A touch of gray hair is creeping into the South Texas Eagle Ford as the play enters maturity four years after the Petrohawk discovery started the “all hands on deck” rush in October 2008.
And that gray hair suggests the play has achieved a dignified adulthood following its wild and crazy adolescent stage. After four years of spectacular growth in rig count, South Texas Eagle Ford activity flattened in 2012 as rising efficiencies in the drilling and completion process collided with constraints in regional takeaway capacity to reduce the need for rigs, even as operators generated more wells per year.
The maturity theme is a useful tool for interpreting the changes underway for oil services in the South Texas Eagle Ford.
Operators defined the boundaries of the Eagle Ford in its infancy from 2009-2010 as rig count gradually rose from a half dozen units in 2009 to 35 on average during the first quarter 2010. As the play entered adolescence, operators delineated the best rock in the condensate and volatile oil window that gracefully curves in a narrow band from the border with Mexico up to the San Marcos Arch east of San Antonio. Concurrently, rig count expanded from an average 102 in the first quarter 2011 to 180 in the second quarter 2012.
During this era, the Eagle Ford competed with other rapidly developing shale plays in the U.S., overwhelming the supply of drilling rigs and pressure pumping capacity in the domestic market. Shortages of rigs, pressure pumping equipment, labor, and the bulk goods used in well stimulation corresponded with rapidly rising costs for oil services.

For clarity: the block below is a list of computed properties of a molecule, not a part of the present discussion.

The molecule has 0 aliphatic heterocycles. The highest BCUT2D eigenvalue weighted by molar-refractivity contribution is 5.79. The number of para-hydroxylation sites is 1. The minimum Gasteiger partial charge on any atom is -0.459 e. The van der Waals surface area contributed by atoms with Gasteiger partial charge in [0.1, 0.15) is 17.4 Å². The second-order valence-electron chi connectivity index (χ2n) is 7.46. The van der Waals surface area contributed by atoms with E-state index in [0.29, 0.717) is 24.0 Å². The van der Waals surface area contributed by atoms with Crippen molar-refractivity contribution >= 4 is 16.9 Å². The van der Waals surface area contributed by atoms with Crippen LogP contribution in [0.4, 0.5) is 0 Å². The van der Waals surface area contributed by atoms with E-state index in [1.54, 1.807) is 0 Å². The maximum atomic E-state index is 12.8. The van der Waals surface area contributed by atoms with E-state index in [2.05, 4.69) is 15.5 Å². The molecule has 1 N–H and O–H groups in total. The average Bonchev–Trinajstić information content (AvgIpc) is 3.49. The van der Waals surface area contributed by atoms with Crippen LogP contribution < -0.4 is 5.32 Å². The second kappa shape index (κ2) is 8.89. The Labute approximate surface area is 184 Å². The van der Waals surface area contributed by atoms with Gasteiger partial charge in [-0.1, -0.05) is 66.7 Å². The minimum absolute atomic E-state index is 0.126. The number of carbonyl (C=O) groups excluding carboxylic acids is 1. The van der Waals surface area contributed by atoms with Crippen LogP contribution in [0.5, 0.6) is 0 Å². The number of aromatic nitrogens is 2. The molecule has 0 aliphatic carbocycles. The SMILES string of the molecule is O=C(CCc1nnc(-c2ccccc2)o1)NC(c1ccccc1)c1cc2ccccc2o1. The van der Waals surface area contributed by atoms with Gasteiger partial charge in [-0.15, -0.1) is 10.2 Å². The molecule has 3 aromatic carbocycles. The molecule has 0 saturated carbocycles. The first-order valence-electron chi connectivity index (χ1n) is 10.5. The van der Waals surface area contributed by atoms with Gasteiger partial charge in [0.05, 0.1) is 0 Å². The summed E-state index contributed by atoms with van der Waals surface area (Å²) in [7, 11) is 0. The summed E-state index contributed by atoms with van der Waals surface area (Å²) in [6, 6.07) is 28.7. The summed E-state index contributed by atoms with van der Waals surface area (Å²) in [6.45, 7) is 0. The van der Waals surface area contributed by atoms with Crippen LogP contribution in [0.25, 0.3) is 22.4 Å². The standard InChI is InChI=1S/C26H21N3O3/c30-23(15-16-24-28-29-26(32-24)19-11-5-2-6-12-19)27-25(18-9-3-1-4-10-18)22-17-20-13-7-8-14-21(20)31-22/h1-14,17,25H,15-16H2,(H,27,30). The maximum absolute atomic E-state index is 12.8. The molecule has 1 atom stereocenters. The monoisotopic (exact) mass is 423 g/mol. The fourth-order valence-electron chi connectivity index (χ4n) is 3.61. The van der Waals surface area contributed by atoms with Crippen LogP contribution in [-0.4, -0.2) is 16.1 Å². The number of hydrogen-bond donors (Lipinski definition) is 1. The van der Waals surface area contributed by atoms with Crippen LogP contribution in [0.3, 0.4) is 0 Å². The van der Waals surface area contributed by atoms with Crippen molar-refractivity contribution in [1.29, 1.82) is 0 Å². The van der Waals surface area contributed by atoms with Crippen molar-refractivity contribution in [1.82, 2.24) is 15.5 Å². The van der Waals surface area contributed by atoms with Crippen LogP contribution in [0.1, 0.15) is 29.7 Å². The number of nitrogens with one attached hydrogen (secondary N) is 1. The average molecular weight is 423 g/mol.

Commodity prices set the tone for 2012 with interest fading in the dry gas Eagle Ford window, while oil prices stimulated interest in the under-pressured shallow oil window to the north. As maturity settles in on the South Texas Eagle Ford in 2012, operators have moved from delineation to optimization in completions, or the process of determining which combination of techniques in the engineering toolbox produce the greatest hydrocarbon recovery.
In a few cases, well-financed early movers like Pioneer Natural Resources , EOG Resources , and Anadarko Petroleum Corp, are transitioning into full resource harvest, the holy grail of the resource play model where economies of scale and broad swaths of acreage nudge E&P programs toward wealth creation after years of outspending cash flow.
In the summer of 2012, a handful of Eagle